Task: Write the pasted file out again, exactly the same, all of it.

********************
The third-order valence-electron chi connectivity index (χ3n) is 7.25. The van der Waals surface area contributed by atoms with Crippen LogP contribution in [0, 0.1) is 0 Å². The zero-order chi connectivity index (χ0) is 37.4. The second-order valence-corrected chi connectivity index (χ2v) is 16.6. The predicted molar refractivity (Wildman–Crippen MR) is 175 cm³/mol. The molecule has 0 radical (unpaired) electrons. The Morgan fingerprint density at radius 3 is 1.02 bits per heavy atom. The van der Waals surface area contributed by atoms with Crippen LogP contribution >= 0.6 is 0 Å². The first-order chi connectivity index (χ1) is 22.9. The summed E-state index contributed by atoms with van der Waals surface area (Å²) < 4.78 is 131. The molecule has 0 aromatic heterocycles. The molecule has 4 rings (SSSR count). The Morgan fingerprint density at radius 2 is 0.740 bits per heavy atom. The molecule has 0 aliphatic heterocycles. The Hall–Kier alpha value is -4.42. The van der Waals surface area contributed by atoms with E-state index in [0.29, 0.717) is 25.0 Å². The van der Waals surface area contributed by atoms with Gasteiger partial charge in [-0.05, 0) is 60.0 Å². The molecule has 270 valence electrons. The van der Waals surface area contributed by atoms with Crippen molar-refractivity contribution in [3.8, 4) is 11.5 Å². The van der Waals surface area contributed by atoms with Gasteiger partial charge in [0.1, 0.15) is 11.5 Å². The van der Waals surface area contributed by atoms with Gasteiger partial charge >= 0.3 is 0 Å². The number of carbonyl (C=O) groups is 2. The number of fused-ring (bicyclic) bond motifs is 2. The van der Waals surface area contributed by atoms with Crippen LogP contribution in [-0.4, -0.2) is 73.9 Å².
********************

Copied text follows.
The third-order valence-electron chi connectivity index (χ3n) is 7.25. The van der Waals surface area contributed by atoms with Crippen LogP contribution in [0, 0.1) is 0 Å². The zero-order chi connectivity index (χ0) is 37.4. The second-order valence-corrected chi connectivity index (χ2v) is 16.6. The predicted molar refractivity (Wildman–Crippen MR) is 175 cm³/mol. The molecule has 0 radical (unpaired) electrons. The Morgan fingerprint density at radius 3 is 1.02 bits per heavy atom. The van der Waals surface area contributed by atoms with Crippen LogP contribution >= 0.6 is 0 Å². The first-order chi connectivity index (χ1) is 22.9. The summed E-state index contributed by atoms with van der Waals surface area (Å²) < 4.78 is 131. The molecule has 0 aromatic heterocycles. The molecule has 4 rings (SSSR count). The Morgan fingerprint density at radius 2 is 0.740 bits per heavy atom. The molecule has 0 aliphatic heterocycles. The Hall–Kier alpha value is -4.42. The van der Waals surface area contributed by atoms with E-state index in [0.29, 0.717) is 25.0 Å². The van der Waals surface area contributed by atoms with Gasteiger partial charge in [-0.05, 0) is 60.0 Å². The molecule has 270 valence electrons. The van der Waals surface area contributed by atoms with Crippen molar-refractivity contribution in [3.8, 4) is 11.5 Å². The van der Waals surface area contributed by atoms with Gasteiger partial charge in [0.1, 0.15) is 11.5 Å². The van der Waals surface area contributed by atoms with Gasteiger partial charge >= 0.3 is 0 Å². The number of carbonyl (C=O) groups is 2. The number of fused-ring (bicyclic) bond motifs is 2. The van der Waals surface area contributed by atoms with Crippen LogP contribution in [-0.4, -0.2) is 73.9 Å².